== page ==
I dislike hero images intensely. I’ve no patience for a pretty photo which has nothing to do with the side. If I see one more photo of a laptop or computer or coffee cup… well, it just makes me wanna leave the site.
Unless one is a photographer, posting a photo is not being a hero. IMHO.
Sliders can slow ya down too. Grids are fast loading! And again, they help ppl SEE what you are offering.
I see tons of coaches using professional head shots or portraits. That’s vital: seeing the real person behind the site.
Ok, LOVE your post and looking forward to more. Go Tami Go. You rock, my friend!
Thanks, Jenny! I love the idea of a grid for displaying your stuff – I think that’s the perfect idea for you. I will have to check UberGrid out – I just started a site this week using Essential Grid 🙂 More to come soon!
Great job Tami! I really like your ideas and may be trying some of them with next projects. keep’em coming!
Thanks, El – come back and share what you come up with! 😉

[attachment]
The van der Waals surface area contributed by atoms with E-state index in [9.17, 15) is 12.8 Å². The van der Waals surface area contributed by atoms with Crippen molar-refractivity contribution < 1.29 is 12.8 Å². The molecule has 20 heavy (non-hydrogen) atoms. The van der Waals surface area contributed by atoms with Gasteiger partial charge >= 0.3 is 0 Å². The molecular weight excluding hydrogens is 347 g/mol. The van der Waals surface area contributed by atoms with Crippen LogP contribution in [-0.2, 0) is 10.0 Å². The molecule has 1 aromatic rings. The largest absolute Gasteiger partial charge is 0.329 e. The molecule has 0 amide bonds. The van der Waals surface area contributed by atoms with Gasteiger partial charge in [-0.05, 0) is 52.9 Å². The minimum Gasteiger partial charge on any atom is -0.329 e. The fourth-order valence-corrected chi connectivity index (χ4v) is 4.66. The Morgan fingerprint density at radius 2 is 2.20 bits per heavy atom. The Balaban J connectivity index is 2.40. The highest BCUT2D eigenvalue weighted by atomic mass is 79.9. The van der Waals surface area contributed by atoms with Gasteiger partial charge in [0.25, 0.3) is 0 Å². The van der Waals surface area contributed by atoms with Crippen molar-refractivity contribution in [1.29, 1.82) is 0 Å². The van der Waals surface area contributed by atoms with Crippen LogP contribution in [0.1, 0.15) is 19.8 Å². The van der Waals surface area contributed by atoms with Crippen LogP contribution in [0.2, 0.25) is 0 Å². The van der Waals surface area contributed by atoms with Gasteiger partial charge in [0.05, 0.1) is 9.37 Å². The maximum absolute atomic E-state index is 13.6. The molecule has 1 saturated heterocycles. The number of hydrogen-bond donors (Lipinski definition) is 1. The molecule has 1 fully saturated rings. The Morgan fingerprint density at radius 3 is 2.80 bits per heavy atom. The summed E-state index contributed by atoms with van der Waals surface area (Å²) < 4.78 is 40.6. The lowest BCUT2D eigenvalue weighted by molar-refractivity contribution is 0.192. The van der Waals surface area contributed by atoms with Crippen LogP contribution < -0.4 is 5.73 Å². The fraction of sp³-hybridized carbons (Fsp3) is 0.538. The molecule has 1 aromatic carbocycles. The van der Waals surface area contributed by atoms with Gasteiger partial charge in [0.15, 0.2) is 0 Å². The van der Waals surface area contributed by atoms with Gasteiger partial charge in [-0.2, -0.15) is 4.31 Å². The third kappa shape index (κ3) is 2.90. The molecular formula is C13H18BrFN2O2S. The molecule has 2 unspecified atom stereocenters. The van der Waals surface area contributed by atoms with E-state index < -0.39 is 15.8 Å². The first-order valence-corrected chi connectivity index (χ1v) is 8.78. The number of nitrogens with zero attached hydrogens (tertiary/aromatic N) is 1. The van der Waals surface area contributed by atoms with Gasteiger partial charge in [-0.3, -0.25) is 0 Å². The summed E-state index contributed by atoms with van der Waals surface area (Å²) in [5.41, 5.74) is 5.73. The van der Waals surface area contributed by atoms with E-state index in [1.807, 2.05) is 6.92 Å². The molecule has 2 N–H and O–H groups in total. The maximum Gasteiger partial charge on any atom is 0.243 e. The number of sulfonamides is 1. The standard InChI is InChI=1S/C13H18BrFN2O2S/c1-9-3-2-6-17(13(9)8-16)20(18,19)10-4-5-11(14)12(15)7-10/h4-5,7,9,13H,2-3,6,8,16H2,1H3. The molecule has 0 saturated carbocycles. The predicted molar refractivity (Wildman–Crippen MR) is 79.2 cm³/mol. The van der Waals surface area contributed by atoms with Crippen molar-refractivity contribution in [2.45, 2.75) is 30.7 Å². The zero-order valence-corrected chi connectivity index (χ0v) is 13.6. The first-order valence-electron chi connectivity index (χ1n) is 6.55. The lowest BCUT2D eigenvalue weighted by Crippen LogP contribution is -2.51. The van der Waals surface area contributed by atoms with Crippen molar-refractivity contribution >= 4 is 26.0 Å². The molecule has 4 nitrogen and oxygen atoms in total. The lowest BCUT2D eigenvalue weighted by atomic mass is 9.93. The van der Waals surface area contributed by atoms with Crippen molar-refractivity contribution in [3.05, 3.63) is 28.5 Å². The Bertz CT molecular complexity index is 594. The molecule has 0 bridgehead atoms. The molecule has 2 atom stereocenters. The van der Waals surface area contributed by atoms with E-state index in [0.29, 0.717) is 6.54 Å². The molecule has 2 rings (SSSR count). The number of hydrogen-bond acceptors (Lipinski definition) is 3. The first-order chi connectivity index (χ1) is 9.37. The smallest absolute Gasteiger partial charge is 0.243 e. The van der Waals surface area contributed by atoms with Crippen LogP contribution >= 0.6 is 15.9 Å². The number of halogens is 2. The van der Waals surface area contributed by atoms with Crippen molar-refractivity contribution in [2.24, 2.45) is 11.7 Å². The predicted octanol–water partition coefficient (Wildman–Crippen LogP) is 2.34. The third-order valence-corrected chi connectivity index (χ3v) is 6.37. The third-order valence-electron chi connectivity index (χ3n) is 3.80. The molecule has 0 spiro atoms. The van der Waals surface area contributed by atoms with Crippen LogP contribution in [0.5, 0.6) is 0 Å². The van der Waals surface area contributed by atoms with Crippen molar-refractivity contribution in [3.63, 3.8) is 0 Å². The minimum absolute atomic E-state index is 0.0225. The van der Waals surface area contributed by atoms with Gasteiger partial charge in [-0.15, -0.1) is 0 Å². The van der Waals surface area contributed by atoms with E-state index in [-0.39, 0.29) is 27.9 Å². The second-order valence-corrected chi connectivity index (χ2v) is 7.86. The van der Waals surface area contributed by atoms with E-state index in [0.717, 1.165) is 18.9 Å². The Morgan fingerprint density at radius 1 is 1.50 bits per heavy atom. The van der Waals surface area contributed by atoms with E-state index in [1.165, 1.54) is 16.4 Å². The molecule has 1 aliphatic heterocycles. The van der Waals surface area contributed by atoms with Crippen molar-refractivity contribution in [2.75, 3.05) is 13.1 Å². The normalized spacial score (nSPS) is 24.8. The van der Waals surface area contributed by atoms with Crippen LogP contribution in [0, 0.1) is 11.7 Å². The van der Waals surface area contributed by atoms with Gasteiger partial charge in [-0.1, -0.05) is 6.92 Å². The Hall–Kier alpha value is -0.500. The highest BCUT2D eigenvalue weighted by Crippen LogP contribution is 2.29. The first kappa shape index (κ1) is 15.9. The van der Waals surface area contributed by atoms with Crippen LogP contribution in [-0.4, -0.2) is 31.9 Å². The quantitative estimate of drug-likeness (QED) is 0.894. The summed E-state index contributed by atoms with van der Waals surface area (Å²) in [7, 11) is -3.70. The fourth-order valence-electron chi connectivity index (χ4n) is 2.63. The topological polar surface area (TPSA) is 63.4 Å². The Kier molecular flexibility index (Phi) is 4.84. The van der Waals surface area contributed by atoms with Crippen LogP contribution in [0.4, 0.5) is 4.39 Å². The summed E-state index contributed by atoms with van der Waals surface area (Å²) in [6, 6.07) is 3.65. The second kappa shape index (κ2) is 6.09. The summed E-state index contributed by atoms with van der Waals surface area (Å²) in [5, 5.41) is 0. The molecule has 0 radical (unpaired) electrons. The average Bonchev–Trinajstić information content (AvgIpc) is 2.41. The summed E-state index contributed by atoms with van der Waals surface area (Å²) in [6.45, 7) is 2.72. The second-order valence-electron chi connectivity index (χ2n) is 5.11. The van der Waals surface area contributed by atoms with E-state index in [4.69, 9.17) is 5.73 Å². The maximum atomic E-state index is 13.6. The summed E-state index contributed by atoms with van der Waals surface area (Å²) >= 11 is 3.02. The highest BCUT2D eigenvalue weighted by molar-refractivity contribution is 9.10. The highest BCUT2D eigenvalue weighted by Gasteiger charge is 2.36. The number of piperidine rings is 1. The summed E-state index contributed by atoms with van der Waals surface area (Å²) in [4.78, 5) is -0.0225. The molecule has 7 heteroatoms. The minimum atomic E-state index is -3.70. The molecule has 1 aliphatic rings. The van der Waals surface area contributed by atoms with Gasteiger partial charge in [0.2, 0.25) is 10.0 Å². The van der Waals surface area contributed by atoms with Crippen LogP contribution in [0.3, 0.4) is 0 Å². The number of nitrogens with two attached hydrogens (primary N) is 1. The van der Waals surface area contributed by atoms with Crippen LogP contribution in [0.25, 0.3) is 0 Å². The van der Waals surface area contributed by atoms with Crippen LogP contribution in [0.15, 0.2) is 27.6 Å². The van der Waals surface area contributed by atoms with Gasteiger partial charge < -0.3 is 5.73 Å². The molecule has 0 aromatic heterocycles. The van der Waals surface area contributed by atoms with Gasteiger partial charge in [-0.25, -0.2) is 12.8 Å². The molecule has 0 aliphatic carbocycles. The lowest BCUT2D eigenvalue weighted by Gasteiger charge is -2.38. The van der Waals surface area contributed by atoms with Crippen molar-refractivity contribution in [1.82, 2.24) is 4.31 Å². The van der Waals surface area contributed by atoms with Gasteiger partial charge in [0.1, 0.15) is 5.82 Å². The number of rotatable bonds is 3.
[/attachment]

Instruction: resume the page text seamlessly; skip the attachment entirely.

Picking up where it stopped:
I’m already planning my next couple posts, so definitely more to come!
Great article Tami! As I have been wrestling with this issue, this article has really given me some options and ideas to ponder. A huge help!
Awesome! I’m glad I could help, Anthony!
Forward-thinking… That sums it up nicely. You make a good argument, and provide terrific examples of engaging alternatives, for rethinking the overused Homepage “hero” slider.
Thanks, Kathy! 🙂
Great article Tami. My latest site I decided against the slider. I’m thinking of a hero image, but since reading this I a seriously excited by the possibilities of the grid. Also love th giant text, but won’t work with this one … I’ve always been curious about the conversion rates on the straight up front, don’t see anything else until you sign up home page, not a fan myself, but maybe it depends on your product?
Go grid!!! I would have to guess that the form thing, like anything else, depends on presentation. I looked at a ton of SAAS sites when I was looking for examples, and there are TONS (the majority) of sites that have really bland homepages that would not inspire me to sign up for much of anything unless I had come already convinced to convert…